Ogre in CAD-program?

A place for users of OGRE to discuss ideas and experiences of utilitising OGRE in their games / demos / applications.

Ogre in CAD-program?

Postby kamelisko » Thu Jun 14, 2007 6:50 pm

Hi

I'm planning to design a little CAD-program for my own needs. Not planning to program it myself, i'm just designer.

Question is: Is OGRE capable to handle real-time editing of solids and meshes? Also some 2D-graphics is needed at the same time. Oh. And platform will be OsX of course.
Is it difficult to make some integrations with Core Image and the overcoming Core Animation-systems?

Have I understood it right that OGRE has nothing to do with OpenGL - it actually replaces it?
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yeah

Postby FlightOfHallu » Thu Jun 14, 2007 10:21 pm

I'm interested in this also. Does Ogre 3D support Nurbs? I think I read some where that it supports Bezier patches. However I would think a CAD system will need nurbs.

I suppose you could always dig through the code and implement a frame work on top of Ogre utilizing OpenGL for nurbs. You could research this topic.

Or implement your own Nurbs system on top of Ogre.
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Re: Ogre in CAD-program?

Postby simply » Thu Jun 14, 2007 10:30 pm

kamelisko wrote:Have I understood it right that OGRE has nothing to do with OpenGL - it actually replaces it?

Ogre uses either DirectX or OpenGL for rendering. So one can say it's built upon OpenGL!

So Ogre does just the rendering tasks for you. If you wish to alter geometry while your application runs, you can do so. In a game, geometry changes on runtime, too.

NURBS: I don't know anything about that topic, sorry!
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Re: Ogre in CAD-program?

Postby riri » Thu Jun 14, 2007 10:48 pm

kamelisko wrote:Is OGRE capable to handle real-time editing of solids and meshes? Also some 2D-graphics is needed at the same time. Oh. And platform will be OsX of course.

For the first question, yes, but you'll have to code the mesh editing by yourself of course: as already mentionned, Ogre does just rendering (that's already a big task).

for the second question, I'm not sure to understand :-) Maybe searching for OgreMagic ?
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Postby stoneCold » Thu Jun 14, 2007 11:31 pm

As for nurbs, I already have the (yet vague) plan to bring Ogre and NURBS++ together (but ogreswf comes first :wink: ).
I actually came to the idea, after seeing the interesting capabilities of NURBS in realtime/games ---> NFS: Carbon.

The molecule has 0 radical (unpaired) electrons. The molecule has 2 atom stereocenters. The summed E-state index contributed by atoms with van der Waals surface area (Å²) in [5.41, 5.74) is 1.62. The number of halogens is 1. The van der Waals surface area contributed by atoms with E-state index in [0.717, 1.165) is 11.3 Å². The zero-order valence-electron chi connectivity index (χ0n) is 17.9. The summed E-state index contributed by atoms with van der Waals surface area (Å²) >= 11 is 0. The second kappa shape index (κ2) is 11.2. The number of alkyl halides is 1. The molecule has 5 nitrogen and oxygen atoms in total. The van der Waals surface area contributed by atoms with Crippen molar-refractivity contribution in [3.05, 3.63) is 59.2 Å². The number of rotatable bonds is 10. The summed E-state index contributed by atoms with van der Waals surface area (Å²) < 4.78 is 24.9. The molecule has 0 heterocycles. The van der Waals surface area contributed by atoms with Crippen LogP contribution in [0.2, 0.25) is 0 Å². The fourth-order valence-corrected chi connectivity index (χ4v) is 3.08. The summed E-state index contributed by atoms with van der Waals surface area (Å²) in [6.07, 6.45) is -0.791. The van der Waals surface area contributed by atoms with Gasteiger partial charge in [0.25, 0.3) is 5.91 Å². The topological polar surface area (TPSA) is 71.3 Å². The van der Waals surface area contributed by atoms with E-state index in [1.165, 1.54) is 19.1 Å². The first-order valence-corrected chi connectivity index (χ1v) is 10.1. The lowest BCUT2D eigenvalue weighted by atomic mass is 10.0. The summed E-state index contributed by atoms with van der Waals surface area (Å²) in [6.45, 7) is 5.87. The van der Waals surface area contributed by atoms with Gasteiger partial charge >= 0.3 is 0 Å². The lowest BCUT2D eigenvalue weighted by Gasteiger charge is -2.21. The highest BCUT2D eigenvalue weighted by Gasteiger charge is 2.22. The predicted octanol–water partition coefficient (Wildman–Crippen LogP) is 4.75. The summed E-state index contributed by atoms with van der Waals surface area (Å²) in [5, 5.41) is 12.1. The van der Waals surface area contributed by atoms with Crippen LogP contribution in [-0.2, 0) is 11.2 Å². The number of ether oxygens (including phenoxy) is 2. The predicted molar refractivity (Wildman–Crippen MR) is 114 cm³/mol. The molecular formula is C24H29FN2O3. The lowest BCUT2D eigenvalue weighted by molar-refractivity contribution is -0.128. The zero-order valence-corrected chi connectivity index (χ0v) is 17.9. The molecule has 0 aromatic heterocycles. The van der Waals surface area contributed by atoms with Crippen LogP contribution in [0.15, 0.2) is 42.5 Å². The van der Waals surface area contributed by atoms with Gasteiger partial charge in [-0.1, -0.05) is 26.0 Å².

I also think, that in times where procedural content generation (geometry/textures) NURBS could really be helpful in this manner.

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Postby kamelisko » Sat Jun 16, 2007 7:56 pm

Ok. Ogre is running above OpenGL. So what is actually the benefit of Ogre instead of using just OpenGL? Is OpenGL just a standard how to describe things? I'm little newbie in this level of things..

The main assertation of the real-time renderer is speed. It should be very fast even if there is much stuff visible. Nurbs is not the thing when speaking of CAD, because all objects must be in absolute sizes. What i have experiense of nurbs those are more like visualization only things.
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Postby riri » Sun Jun 17, 2007 7:41 am

kamelisko wrote:Ok. Ogre is running above OpenGL. So what is actually the benefit of Ogre instead of using just OpenGL? Is OpenGL just a standard how to describe things? I'm little newbie in this level of things..

First, Ogre wraps OpenGL and DirectX, so the two 3D implementations are available through one consistent API. It's almost useful for Windows platform where openGL drivers are not always well implemented.

Then, Ogre provides other interesting features, like the Unified shader scripts, resources management (this could be out of Ogre, but I guess the resource loading is optimized for the Ogre internal storage of polygons - again, I guess, I didn't verified).

That's the advantages I can explain from my newbee point of view ;-)
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Postby Entity *eMerlin; » Tue Jun 19, 2007 6:13 pm

It can be done. I've written a custom module for Pro/Engineer, utilizing the Pro/TOOLKIT API, which exports "all" assembly information, including geometry, cosmetic features (such as text), mass properties etc, to a customized, highly compressed format (about 1-2% of the original size of the Pro/E model). I then wrote a "CAD" viewer using Ogre for this exported file. Some degree of manipulation is also possible, but no geometry is currently constructed/modeled through the interface. That would be the logical next step though.